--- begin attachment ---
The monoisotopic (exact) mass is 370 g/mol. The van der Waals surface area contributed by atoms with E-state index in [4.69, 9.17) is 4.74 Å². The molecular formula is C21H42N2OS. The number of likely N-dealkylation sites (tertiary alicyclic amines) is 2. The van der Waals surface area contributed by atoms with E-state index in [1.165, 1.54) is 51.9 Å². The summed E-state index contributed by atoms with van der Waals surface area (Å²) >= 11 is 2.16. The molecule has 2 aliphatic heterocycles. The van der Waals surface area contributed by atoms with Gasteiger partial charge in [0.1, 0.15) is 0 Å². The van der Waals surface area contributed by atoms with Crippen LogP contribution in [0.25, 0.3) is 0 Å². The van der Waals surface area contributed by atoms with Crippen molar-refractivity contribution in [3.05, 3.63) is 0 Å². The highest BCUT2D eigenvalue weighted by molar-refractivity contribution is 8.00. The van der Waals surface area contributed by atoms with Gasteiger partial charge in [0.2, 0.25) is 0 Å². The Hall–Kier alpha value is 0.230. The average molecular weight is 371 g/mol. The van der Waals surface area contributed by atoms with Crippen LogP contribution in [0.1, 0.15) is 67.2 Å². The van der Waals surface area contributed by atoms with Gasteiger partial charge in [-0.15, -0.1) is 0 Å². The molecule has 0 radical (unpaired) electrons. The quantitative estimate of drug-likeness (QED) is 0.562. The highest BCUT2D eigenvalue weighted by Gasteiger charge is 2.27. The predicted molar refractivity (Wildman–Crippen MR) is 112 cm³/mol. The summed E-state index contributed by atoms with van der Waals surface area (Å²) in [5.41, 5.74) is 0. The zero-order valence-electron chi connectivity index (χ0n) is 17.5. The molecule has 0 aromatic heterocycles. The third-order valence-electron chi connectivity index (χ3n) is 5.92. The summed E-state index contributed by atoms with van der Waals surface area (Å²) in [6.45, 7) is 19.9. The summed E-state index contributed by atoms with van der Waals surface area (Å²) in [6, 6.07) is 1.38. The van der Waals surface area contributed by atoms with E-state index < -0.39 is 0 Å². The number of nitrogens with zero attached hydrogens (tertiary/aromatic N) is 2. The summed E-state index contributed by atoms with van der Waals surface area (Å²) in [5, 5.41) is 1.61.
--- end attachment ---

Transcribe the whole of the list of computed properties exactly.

The monoisotopic (exact) mass is 370 g/mol. The van der Waals surface area contributed by atoms with E-state index in [4.69, 9.17) is 4.74 Å². The molecular formula is C21H42N2OS. The number of likely N-dealkylation sites (tertiary alicyclic amines) is 2. The van der Waals surface area contributed by atoms with E-state index in [1.165, 1.54) is 51.9 Å². The summed E-state index contributed by atoms with van der Waals surface area (Å²) >= 11 is 2.16. The molecule has 2 aliphatic heterocycles. The van der Waals surface area contributed by atoms with Gasteiger partial charge in [0.1, 0.15) is 0 Å². The van der Waals surface area contributed by atoms with Crippen LogP contribution in [0.25, 0.3) is 0 Å². The van der Waals surface area contributed by atoms with Crippen molar-refractivity contribution in [3.05, 3.63) is 0 Å². The highest BCUT2D eigenvalue weighted by molar-refractivity contribution is 8.00. The van der Waals surface area contributed by atoms with Gasteiger partial charge in [0.2, 0.25) is 0 Å². The Hall–Kier alpha value is 0.230. The average molecular weight is 371 g/mol. The van der Waals surface area contributed by atoms with Crippen LogP contribution in [0.1, 0.15) is 67.2 Å². The van der Waals surface area contributed by atoms with Gasteiger partial charge in [-0.15, -0.1) is 0 Å². The molecule has 0 radical (unpaired) electrons. The quantitative estimate of drug-likeness (QED) is 0.562. The highest BCUT2D eigenvalue weighted by Gasteiger charge is 2.27. The predicted molar refractivity (Wildman–Crippen MR) is 112 cm³/mol. The summed E-state index contributed by atoms with van der Waals surface area (Å²) in [5.41, 5.74) is 0. The zero-order valence-electron chi connectivity index (χ0n) is 17.5. The molecule has 0 aromatic heterocycles. The third-order valence-electron chi connectivity index (χ3n) is 5.92. The summed E-state index contributed by atoms with van der Waals surface area (Å²) in [6.45, 7) is 19.9. The summed E-state index contributed by atoms with van der Waals surface area (Å²) in [6, 6.07) is 1.38. The van der Waals surface area contributed by atoms with E-state index < -0.39 is 0 Å². The number of nitrogens with zero attached hydrogens (tertiary/aromatic N) is 2. The summed E-state index contributed by atoms with van der Waals surface area (Å²) in [5, 5.41) is 1.61.